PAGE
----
Tuesday, March 22, 2011

For Heaven's Sake

"But store up for yourselves treasures in heaven, where moth and rust do not destroy, and where thieves do not break in and steal. For where your treasure is, there your heart will be also." Matthew 6:20-21

Somebody just informed me that 95% of Americans are in debt, living paycheck-to-paycheck. In fact, Americans are 660 billion in credit card debt.

I was shocked, but not surprised.

So many times I've bitten my tongue when friends tell me how they are struggling to pay bills, build a nest egg or payoff credit cards, yet in the next breath brag about flying First Class to some exotic location, planting $300 rose bushes or purchasing a $500 crib. (For that price I hope it comes with a guarantee to change the baby's diaper!) My mom just stuck me in a drawer when I was born and I never complained. (Well, maybe not an actual drawer, but you get my drift.)

I paid $20 for my son's crib.

I grew up in a 5,500 square foot home on the beach in coveted La Jolla, California. My room had an ocean view and the Pacific lulled me to sleep each night. We had a live-in maid in a separate apartment who folded my clothes, made my bed and occasionally babysat while both my parents worked full time. Yes, it was a beautiful home. But they both worked hard to purchase it and they could afford it. They were never in debt. Their bills were paid on time. I never saw them argue over money and I grew up feeling financially secure.

I don't own a mansion. I don't drive a Cadillac, travel First Class or drink Dom PĂ©rignon. A few steps into my home and you'd certainly realize I don't have a maid.

But I'm happy and I still feel financially secure.

Yes, I would prefer a little more square footage. Sure I wouldn't mind an ocean view. And, yes, I would LOVE a live-in maid!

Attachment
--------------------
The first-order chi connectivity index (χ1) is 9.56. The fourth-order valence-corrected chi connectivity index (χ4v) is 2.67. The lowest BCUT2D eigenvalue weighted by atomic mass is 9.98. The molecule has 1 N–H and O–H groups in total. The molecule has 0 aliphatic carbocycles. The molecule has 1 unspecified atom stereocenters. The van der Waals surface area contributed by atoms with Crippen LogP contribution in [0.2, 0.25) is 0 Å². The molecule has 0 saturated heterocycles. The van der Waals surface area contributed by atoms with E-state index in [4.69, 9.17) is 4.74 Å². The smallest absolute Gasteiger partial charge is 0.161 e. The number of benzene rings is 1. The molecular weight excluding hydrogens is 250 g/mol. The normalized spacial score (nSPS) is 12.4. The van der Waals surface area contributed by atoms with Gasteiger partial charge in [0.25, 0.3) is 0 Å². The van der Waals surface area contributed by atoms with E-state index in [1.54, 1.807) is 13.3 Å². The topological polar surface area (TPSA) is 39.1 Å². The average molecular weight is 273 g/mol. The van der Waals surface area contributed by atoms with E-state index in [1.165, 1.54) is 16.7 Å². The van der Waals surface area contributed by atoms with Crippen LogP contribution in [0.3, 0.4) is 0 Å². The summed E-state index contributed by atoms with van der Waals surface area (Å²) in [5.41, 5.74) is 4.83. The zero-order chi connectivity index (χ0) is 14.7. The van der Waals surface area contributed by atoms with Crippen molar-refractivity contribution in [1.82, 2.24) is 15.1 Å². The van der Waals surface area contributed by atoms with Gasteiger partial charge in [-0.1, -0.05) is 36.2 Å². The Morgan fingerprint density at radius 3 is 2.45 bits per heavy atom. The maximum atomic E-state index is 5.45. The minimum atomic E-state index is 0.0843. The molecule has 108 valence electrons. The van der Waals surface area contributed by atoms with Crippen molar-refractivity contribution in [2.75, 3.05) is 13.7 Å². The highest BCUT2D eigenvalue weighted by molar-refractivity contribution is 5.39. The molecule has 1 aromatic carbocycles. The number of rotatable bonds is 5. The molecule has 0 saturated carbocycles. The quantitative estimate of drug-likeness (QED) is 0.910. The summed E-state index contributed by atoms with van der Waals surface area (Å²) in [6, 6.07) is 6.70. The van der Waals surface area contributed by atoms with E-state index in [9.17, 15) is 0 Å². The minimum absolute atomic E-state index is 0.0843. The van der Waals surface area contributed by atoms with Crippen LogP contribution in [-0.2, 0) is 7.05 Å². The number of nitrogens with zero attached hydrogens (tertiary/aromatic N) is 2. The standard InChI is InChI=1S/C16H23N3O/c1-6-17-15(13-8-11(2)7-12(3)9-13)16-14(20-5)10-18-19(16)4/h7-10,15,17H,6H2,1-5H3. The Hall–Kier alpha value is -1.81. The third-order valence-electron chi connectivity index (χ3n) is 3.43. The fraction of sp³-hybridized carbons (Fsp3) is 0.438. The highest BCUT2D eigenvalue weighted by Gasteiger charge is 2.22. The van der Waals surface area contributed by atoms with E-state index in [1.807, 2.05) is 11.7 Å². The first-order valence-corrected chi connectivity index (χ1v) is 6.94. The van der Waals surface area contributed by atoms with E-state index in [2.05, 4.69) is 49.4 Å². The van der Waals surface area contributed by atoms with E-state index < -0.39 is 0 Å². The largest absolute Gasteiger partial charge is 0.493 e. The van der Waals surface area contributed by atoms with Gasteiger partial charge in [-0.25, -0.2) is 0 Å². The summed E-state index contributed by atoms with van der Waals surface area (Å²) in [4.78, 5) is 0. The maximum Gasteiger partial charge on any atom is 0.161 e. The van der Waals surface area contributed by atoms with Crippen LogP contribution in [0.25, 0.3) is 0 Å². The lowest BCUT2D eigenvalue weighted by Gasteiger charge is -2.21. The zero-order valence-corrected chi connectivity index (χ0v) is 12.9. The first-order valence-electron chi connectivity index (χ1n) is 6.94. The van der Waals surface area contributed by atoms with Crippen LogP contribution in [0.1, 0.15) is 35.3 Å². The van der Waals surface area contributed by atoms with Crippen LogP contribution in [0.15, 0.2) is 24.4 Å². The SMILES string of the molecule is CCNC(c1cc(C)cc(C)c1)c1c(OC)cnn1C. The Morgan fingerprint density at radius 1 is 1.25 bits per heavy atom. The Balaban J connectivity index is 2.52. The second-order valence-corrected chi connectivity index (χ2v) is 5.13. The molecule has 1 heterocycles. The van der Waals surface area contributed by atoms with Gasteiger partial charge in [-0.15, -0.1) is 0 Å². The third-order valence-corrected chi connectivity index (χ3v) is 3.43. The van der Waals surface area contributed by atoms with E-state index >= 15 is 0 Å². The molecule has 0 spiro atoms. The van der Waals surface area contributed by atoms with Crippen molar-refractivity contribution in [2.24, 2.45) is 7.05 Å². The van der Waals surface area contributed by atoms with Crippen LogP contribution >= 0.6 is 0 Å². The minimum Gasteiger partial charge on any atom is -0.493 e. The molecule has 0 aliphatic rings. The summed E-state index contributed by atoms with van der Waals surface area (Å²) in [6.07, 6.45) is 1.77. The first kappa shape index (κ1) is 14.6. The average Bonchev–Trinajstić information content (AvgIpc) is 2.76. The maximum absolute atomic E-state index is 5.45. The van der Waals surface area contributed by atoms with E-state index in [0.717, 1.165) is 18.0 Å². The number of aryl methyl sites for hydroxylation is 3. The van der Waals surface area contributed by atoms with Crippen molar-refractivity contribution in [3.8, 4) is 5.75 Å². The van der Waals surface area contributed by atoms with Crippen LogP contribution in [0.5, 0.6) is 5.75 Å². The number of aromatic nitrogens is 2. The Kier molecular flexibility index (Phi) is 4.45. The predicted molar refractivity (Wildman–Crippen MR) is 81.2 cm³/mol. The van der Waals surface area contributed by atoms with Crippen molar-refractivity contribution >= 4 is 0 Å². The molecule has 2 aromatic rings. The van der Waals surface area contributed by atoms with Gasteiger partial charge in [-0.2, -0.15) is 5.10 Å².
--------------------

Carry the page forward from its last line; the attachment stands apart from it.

But I am content with or without these things.

We're debt-free, tithe regularly and are not living paycheck-to-paycheck. The peace I feel is priceless.

We own our stuff; our stuff does not own us.

If you are in debt, living paycheck-to-paycheck, I'm not trying to act superior!

I'm not saying I've never racked up credit card debt or don't know how it feels to live paycheck-to-paycheck. Yes, I have been irresponsible at times with money, but I never went on binge shopping sprees, bought name brands or got my nails done every few weeks if I didn't have the dough. (And, God forbid, I ever raided my son's piggy bank to pay the electric bill!) School loans, medical expenses, mortgages, etc., are all reasonable debts. I'm talking about irresponsibility and immaturity; spending money we don't have.

When I was single living in affluent San Diego, California, I used to have to move almost every six months when my single roommates announced their engagements. After I kept 'marrying off' my roommates one-by-one, I wised up. I finally decided to move in with a 70-year-old widow. Guess what? Within six months she was engaged! Yep. Time to move again. (I should have started my own business: "Move in with me, pay my rent and I guarantee you'll receive a marriage proposal within six months or your money back!")

Every new apartment lease required two months' rent. Sometimes my car broke down. Sometimes I lost my job. Sometimes I had emergency medical bills. Given these circumstances, I eventually had to borrow on my credit card, since I was living paycheck-to-paycheck. Subsequently, I ended up thousands in debt. Then I devised a plan to pay it all off. I canceled Cable, I made my lunches for work, I didn't take vacations, etc. I sacrificed. As a result, I was debt-free when I got engaged and had thousands in savings.

I recently learned that an old friend of mine got divorced. They were $15,000 in debt while engaged. They borrowed an additional $15,000 for their wedding. It was a beautiful ceremony, complete with soaring doves, but they started their marriage on bad footing.

They limped to their Hawaiian honeymoon $30,000 in debt!